The refit continued and time passed in a whirl of activity for Tom, both work and social, both of which were much more intermingled in Singapore than in the UK, and being an attractive, unattached bachelor, Tom was much in demand.
He was getting along fine with Sheila and they met for supper a few times, mainly at the Tangle Inn, until one evening, Tom plucked up enough courage to ask her to dine with him at his hotel. The restaurant was a fairly standard, hotel-type restaurant, but pleasing enough in its way. The chairs had arm rests and the tables white tablecloths with proper napkins, the decor uninteresting, mainly pastel colours.
The dinner went well, the food was quite good and the bottle of wine acceptable. They laughed and joked, Sheila looking good in a colourful cocktail dress, quite short by Singapore standards, which drew envious glances from the usual group of men at the bar.
After dinner Tom said, “Why not come up to my room?”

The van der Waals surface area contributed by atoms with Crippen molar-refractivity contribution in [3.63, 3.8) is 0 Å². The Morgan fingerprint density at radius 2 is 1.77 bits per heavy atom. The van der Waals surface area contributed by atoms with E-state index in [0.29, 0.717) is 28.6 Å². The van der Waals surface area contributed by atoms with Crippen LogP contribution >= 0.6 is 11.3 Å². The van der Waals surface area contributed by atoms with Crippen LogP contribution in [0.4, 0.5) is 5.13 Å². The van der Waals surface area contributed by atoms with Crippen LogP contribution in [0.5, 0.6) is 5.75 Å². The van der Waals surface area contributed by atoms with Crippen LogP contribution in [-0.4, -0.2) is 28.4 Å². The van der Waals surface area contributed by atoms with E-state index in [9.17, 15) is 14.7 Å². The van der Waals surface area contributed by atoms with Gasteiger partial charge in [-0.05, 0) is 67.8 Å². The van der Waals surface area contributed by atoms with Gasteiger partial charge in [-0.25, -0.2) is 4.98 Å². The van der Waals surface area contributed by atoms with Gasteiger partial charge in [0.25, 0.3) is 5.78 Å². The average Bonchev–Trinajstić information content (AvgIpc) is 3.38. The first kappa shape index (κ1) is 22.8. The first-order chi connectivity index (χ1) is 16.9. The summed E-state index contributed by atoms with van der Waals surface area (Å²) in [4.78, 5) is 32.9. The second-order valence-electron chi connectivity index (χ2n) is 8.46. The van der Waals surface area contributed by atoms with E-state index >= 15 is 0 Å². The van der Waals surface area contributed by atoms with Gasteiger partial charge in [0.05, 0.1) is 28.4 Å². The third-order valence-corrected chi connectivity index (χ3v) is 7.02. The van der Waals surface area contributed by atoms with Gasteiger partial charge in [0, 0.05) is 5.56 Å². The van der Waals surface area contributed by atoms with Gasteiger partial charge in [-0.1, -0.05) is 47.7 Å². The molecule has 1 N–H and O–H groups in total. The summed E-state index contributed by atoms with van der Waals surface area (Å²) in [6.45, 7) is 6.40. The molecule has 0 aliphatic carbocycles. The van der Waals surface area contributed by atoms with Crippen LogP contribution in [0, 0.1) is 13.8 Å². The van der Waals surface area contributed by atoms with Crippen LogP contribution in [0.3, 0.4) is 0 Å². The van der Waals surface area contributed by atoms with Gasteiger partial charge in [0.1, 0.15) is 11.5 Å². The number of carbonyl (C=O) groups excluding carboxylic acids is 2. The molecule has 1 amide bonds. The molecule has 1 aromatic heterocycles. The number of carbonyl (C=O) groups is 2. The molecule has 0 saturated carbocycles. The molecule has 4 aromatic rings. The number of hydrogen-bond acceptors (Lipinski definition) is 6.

A fairly obvious invitation.
Sheila hesitated only a moment, before saying, “Yes.”
They looked at each other as they travelled up in the lift to the first floor, and once inside his room, started kissing. Tom gently steered Sheila to the bed, when Tom’s pager went off.
“Sorry,” he said, as he rolled free and picked up the phone, dialling Cosel’s twenty-four-hour number.
“Van will pick you up in ten minutes, we want you to join the Singapore and tow in a ship from the Malacca Straits.”
Tom was thrilled, all thoughts of sex flew out of his mind. Just, how to get rid of Shelia without upsetting her too much? Sheila was livid.
“Treating me like some cheap tart, don’t bother calling me again!” she hissed.
He took her down in the lift and ordered a taxi, which arrived at the same time as the Cosel
van. Sheila threw off his arm as he tried to help her in.
“Don’t touch me, you bastard!” she said.
Tom was much too excited at the prospect of his first salvage and thought he would be able to make it up to her when he returned. When he reached Ops, he was given the position of the casualty anchored a hundred miles up Malacca Straits. He saw a green pin close inshore off the Malaysian coast.